OPINION: PATTON ON ... EFFECTIVE BRANDING

It is an undeniable fact that the way we live our lives is changing apace. It is also an undeniable fact that because of this, today’s consumer is complex. Noisy society is a different beast from the one we have faced in yesteryear. Worryingly, it is not an undeniable fact that the way we market our brands in this new world, against this new target, has changed.

It is an undeniable fact that the way we live our lives is changing

apace. It is also an undeniable fact that because of this, today’s

consumer is complex. Noisy society is a different beast from the one we

have faced in yesteryear. Worryingly, it is not an undeniable fact that

the way we market our brands in this new world, against this new target,

has changed.



Consumers, capable of instantly dissecting a strategy and interrogating

the message for a credible and motivating rationale, are not merely wise

to marketing. They have also had to become wise to life. And with this

come new levels of expectation and, in terms of what impresses them, new

judgment criteria.



Forces far more compelling than marketing challenge consumers daily.



Their safety-nets have been eroded as yesterday’s conventions

disappear.



While this manifested itself in the early 90s in gloom, today’s

consumers have made a virtue out of their situation and are empowered by

choice, control and freedom.



Our ambition must always be to gain an advantage over the competition

and then build consumer awareness of this. Within this, there are two

key challenges. First, getting noticed. Second - a more difficult

challenge - achieving credibility.



But against these challenges - and the emergence of the marketing-savvy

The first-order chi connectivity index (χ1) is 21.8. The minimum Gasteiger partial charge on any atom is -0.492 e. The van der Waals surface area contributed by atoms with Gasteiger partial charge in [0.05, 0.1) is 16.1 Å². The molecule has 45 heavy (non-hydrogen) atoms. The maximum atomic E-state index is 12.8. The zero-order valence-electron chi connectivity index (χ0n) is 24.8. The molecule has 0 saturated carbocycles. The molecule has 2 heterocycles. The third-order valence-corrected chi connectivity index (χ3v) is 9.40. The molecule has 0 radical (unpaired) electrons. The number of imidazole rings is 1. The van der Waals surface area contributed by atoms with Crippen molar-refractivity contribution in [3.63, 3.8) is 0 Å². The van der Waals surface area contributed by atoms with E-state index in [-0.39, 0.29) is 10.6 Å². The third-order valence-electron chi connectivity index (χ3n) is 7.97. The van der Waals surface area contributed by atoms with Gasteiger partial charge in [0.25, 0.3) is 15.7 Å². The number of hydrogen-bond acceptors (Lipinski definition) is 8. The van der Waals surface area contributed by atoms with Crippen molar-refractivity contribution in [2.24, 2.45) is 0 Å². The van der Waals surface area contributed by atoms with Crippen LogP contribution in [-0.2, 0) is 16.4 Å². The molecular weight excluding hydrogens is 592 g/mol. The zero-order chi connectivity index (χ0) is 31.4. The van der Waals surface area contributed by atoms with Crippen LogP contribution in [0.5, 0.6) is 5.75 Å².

consumer - we are seeing the emergence of a different force: the

consumer-savvy marketer. To stay abreast of change, he or she has

usually completed mountains of research to understand consumers better.

But the result, if not used bravely, is not worth the effort.



Clued-up consumers tell marketers what they expect from a brand. Armed

with this knowledge, the marketer might skilfully execute exactly what

the consumer expects. But in settling for the expected we develop a safe

strategy and fail to meet consumers’ higher judgment criteria.



We ask consumers to be excited by our brands but hope to achieve this by

showing them what they expect. The marketing story works at a certain

level but becomes unremarkable in the real world because, while it is

logical and well researched, it is already yesterday’s news.



It is the responsibility of any brand to understand how it can become

more memorable. The brand must blend three elements. Honesty, or the

ability to tell the truth about what it can offer. Pride, or the ability

to demonstrate commitment and enthusiasm for what it does. And

inspiration, or the ability to provoke a response above and beyond the

normal.



The last element is becoming more vital because we are failing to inject

an interim process whereby we take the known, make it remarkable, and

inject the energy the brand needs to compete in today’s world.



The better brands have always achieved this. Until Apple told the

consumer that computers were not about conforming but about creating,

the market felt ’anoraky’ and establishment. Thus for Apple, the role

for branding has been to target and own the future, a strategy that has

won extraordinary consumer respect.



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